The Cuban government offers places to thousands of foreign students in its medical institutions.
What we want in the Latin American School of Medicine is that the students - become impregnated with the same doctrine in which our doctors are educated, with that total devotion to their noble future profession, for the doctor is like a shepherd, a priest, a missionary, a crusader of the people?s health and physical and mental well-being. - Fidel Castro
MORE people now know about Cuba's excellent public medical system, thanks to Michael Moore's SICKO. In the documentary, Moore takes a group of 9/11 volunteers to Cuba to receive treatment that they had been denied by the United States government.
In fact, the communist country has a unique, government-funded programme to train medical students from around the world.
According to Cuban embassy first secretary Florentino Batista, seven Malaysians joined the programme for the first time last year.
This year, a new batch of five students left for Cuba earlier this month under the medical scholarship programme which was set up in 1999.
In the beginning, the students were mostly from Cuba's Latin American neighbours.
"We have expanded the programme to include more countries in Africa and Asia. This is our contribution to training their human resources," says Batista.
There are currently 22,893 foreign students under the medical scholarship programme, including at the Latin American School of Medicine.
Besides training foreign students, the Cuban government has also set up medical faculties overseas, in Yemen, Venezuela, Timor Leste, Guinea-Bissau, Gambia, Equatorial Guinea and Eritrea.
Medical students make up the largest number of university graduates, second only to teachers. Cuba has over 80,000 doctors.
According to Batista, the medical scholarship programme is entirely free as all costs are subsidised by the Cuban government.
This includes tuition fees, food and accommodation.
Under the programme, which spans six years, the students are sent to 14 different faculties of medicine in Cuba.
The first year is akin to pre-university. As the medium of instruction is Spanish, those who are not proficient in the language need to spend an additional 22 weeks to brush up on it. They then spend the rest of the year studying advanced Biology and Chemistry in Spanish before starting their medical studies.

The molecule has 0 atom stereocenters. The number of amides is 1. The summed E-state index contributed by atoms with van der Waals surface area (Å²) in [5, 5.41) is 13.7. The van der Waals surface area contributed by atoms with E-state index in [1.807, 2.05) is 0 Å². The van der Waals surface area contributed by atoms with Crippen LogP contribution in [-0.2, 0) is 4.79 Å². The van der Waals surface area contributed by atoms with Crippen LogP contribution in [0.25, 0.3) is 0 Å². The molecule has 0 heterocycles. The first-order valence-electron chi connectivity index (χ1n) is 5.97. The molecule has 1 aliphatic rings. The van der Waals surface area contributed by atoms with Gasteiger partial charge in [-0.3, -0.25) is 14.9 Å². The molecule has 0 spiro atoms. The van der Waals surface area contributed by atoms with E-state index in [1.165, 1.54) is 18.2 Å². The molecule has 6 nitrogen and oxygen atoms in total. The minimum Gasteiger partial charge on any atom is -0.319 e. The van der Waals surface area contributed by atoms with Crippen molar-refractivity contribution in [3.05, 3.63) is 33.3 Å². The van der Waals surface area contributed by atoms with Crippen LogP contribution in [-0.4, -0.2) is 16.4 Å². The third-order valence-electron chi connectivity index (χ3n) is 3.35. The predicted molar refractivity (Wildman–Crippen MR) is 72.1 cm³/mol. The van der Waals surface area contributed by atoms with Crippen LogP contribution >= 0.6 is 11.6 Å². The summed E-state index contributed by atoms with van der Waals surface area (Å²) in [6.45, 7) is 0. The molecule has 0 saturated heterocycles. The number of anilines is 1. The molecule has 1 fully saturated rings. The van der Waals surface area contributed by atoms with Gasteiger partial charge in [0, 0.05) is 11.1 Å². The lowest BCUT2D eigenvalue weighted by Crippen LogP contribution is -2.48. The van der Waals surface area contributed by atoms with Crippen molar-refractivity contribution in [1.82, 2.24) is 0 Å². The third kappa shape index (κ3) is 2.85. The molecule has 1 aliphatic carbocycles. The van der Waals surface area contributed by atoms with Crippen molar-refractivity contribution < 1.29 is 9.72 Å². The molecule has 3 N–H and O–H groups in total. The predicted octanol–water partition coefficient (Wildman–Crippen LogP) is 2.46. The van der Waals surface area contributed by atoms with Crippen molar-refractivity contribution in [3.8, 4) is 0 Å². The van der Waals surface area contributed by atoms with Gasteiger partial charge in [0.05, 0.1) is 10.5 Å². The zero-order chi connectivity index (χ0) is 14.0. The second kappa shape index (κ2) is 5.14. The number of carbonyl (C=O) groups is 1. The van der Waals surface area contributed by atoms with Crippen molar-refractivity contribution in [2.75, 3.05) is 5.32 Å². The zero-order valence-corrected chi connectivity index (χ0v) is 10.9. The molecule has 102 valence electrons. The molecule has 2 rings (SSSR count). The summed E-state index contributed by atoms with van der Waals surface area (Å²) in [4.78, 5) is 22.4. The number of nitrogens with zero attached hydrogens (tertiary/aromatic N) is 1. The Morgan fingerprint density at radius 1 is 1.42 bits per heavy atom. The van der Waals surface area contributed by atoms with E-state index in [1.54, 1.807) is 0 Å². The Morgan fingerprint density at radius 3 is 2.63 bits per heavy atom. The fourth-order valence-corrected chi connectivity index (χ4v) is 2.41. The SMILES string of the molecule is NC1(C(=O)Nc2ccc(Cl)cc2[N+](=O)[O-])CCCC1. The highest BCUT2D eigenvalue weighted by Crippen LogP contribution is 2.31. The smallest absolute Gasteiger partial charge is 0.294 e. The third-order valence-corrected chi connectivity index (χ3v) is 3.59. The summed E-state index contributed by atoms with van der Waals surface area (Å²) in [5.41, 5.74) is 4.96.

Batista says Spanish is the second most widely spoken language in the world after English, "if we discount Chinese which is very localised.
"We do not place students from one nationality or country in one institution as we want them to interact with those from other countries.
"After the pre-university year, foreign students join their Cuban counterparts on the degree programme."
He adds that all the degrees offered by Cuban medical institutions are accredited by the World Health Organisation. However, the Malaysian Medical Council (MMC) does not recognise Cuba's medical degrees.
Many would be surprised to find out that even students from the United States head for Cuba to study medicine.
"Although the scholarships are meant for students from poorer countries, we recognise that even in rich countries like the US, there are some who cannot afford to go to university," he says.
Tradition of higher education
One out of seven workers in Cuba is a university graduate, says Batista. Higher education is free for citizens, even up to PhD level, as it is regarded as a right, not a privilege.
To democratise higher education even further, the Cuban government has introduced a new initiative to have a university in each municipality.
"Over 14 different programmes are now offered at 300 municipal universities, with over 600,000 students enrolled," says Batista, adding that the aim is to bring universities closer to the community. However, these programmes are only available to Cuban citizens.
This year marks the 280th anniversary of Cuban higher education, which started with the establishment of the University of Havana in 1728.
For the 2006-2007 academic year, there were 30,777 foreign scholarship students in Cuba.
They came from 126 countries and 81% were enrolled in medical programmes.
The rest were doing courses in physical education and sports, the technical sciences, pedagogy and music, theatre, dance and visual art.